Reflections on Meritocracy

If you think you’re in favor of meritocracy, imagine that the person you regard as the world’s biggest idiot gets to define what counts as merit.

We shall suppose that a creature, possessed of reason, but unacquainted with

human nature, deliberates with himself what rules of justice or property would best

promote public interest, and establish peace and security among mankind: His most

obvious thought would be, to assign the largest possessions to the most extensive

virtue, and give every one the power of doing good, proportioned to his inclination.

In a perfect theocracy, where a being, infinitely intelligent, governs by particular

volitions, this rule would certainly have place, and might serve to the wisest

purposes: But were mankind to execute such a law; so great is the uncertainty of

merit, both from its natural obscurity, and from the self-conceit of each individual,

that no determinate rule of conduct would ever result from it; and the total

dissolution of society must be the immediate consequence. Fanatics may suppose,

that dominion is founded on grace, and that saints alone inherit the earth; but the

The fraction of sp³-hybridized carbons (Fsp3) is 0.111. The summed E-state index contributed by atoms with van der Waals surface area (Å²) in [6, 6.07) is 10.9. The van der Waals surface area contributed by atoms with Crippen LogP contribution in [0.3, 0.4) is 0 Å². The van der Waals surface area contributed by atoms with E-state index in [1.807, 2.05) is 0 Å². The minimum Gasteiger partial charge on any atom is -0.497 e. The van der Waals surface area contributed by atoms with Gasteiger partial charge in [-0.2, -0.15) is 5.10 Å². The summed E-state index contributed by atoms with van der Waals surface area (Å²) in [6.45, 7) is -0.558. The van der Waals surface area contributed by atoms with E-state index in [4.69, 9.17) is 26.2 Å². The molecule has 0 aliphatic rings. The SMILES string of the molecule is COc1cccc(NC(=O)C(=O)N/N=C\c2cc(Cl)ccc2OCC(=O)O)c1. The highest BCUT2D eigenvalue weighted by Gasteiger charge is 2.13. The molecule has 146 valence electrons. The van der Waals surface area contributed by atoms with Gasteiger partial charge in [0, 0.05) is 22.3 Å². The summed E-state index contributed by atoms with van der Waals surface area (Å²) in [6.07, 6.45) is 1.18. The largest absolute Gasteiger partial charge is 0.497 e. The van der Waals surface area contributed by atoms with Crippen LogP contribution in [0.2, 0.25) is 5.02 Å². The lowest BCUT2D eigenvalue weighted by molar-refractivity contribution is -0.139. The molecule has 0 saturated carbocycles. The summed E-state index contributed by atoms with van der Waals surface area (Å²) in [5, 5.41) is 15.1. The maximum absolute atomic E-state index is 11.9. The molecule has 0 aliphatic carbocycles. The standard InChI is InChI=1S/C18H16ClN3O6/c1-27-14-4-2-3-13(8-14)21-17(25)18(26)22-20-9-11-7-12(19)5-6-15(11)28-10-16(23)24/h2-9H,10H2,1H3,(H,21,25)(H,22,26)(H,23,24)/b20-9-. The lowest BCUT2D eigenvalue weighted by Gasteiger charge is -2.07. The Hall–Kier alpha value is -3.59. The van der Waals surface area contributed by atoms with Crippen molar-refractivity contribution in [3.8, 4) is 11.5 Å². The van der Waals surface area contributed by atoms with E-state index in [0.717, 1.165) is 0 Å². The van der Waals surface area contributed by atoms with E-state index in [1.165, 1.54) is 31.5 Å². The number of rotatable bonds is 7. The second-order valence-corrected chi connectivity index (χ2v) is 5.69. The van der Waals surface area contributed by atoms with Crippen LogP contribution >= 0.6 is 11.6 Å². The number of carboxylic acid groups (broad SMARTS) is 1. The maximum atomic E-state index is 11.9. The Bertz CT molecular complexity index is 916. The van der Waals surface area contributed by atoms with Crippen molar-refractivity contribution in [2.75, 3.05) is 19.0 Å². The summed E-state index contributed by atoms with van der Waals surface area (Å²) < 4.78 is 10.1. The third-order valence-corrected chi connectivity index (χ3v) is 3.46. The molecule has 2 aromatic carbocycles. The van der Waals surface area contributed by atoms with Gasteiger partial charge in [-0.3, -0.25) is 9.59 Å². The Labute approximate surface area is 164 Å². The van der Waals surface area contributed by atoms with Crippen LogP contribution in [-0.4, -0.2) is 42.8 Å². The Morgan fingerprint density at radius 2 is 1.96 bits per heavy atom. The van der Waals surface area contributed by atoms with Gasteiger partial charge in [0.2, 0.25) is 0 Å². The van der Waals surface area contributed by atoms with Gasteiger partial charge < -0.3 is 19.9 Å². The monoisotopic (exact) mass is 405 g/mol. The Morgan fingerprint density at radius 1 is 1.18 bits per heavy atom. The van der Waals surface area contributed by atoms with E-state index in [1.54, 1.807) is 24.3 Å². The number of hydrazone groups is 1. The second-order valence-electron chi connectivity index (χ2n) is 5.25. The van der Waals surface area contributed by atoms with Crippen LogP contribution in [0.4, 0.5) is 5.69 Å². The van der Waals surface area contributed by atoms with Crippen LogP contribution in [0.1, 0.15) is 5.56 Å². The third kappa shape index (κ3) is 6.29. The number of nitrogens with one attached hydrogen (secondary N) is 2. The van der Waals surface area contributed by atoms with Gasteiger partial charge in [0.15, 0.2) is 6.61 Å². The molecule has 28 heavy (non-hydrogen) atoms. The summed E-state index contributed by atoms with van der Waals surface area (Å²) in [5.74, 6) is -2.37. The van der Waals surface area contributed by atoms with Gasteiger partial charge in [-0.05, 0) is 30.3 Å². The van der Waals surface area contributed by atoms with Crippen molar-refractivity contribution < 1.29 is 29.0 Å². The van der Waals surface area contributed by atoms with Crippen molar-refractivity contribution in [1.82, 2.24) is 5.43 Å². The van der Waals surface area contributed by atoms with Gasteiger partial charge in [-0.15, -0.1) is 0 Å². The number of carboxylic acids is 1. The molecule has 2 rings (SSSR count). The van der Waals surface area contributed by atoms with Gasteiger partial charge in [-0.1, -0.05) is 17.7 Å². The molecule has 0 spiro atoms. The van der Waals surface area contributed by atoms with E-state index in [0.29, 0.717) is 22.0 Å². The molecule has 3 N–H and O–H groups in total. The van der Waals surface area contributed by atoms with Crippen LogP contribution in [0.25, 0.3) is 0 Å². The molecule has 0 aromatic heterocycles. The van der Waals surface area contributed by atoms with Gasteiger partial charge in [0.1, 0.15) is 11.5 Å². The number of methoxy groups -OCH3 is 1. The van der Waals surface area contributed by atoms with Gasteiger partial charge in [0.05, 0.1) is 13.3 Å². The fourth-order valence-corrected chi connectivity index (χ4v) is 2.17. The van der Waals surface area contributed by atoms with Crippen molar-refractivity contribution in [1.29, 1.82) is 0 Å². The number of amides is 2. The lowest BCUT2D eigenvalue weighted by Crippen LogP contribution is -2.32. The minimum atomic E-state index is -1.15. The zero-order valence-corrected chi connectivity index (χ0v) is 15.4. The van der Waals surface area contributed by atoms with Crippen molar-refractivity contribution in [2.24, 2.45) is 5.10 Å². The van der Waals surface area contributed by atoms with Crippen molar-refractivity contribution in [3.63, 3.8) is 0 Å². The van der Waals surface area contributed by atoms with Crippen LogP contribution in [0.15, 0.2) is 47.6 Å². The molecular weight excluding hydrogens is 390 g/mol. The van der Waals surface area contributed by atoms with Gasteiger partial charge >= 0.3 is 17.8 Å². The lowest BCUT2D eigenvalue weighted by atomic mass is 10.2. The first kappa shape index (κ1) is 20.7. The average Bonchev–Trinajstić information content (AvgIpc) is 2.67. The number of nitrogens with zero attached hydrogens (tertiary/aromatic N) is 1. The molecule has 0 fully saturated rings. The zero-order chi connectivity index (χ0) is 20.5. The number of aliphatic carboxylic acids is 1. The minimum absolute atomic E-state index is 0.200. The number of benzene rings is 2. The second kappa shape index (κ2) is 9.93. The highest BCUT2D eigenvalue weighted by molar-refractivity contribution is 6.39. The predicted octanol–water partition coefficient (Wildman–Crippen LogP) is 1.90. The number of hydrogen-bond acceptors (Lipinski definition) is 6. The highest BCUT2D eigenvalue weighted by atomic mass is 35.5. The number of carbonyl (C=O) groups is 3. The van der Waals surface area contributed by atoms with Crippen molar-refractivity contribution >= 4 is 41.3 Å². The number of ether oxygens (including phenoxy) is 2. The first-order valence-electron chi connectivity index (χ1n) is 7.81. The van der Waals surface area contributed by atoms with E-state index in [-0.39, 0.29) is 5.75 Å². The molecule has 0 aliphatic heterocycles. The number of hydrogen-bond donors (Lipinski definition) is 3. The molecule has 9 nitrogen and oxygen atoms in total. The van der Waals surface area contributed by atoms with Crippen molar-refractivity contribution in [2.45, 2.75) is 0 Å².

civil magistrate very justly puts these sublime theorists on the same footing with

common robbers, and teaches them by the severest discipline, that a rule, which, in

speculation, may seem the most advantageous to society, may yet be found, in

practice, totally pernicious and destructive.

—David Hume, Enquiry Concerning the Principles of Morals, Section III, Part II (emphasis in original).

In twenty-first century American, thus:

If you think you’re in favor of meritocracy, imagine that the person you regard as the world’s biggest idiot gets to define what counts as merit.

…and note that half the country thought in 2004 that “never explain, never apologize” was a good rule of human conduct.

Author: Andrew Sabl

Andrew Sabl, a political theorist, is Associate Professor of Political Science at the University of Toronto. He is the author of Ruling Passions: Political Offices and Democratic Ethics and Hume’s Politics: Coordination and Crisis in the History of England, both from Princeton University Press. His research interests include political ethics, liberal and democratic theory, toleration, the work of David Hume, and the realist school of contemporary political thought. He is currently finishing a book for Harvard University Press titled The Uses of Hypocrisy: An Essay on Toleration. He divides his time between Toronto and Brooklyn.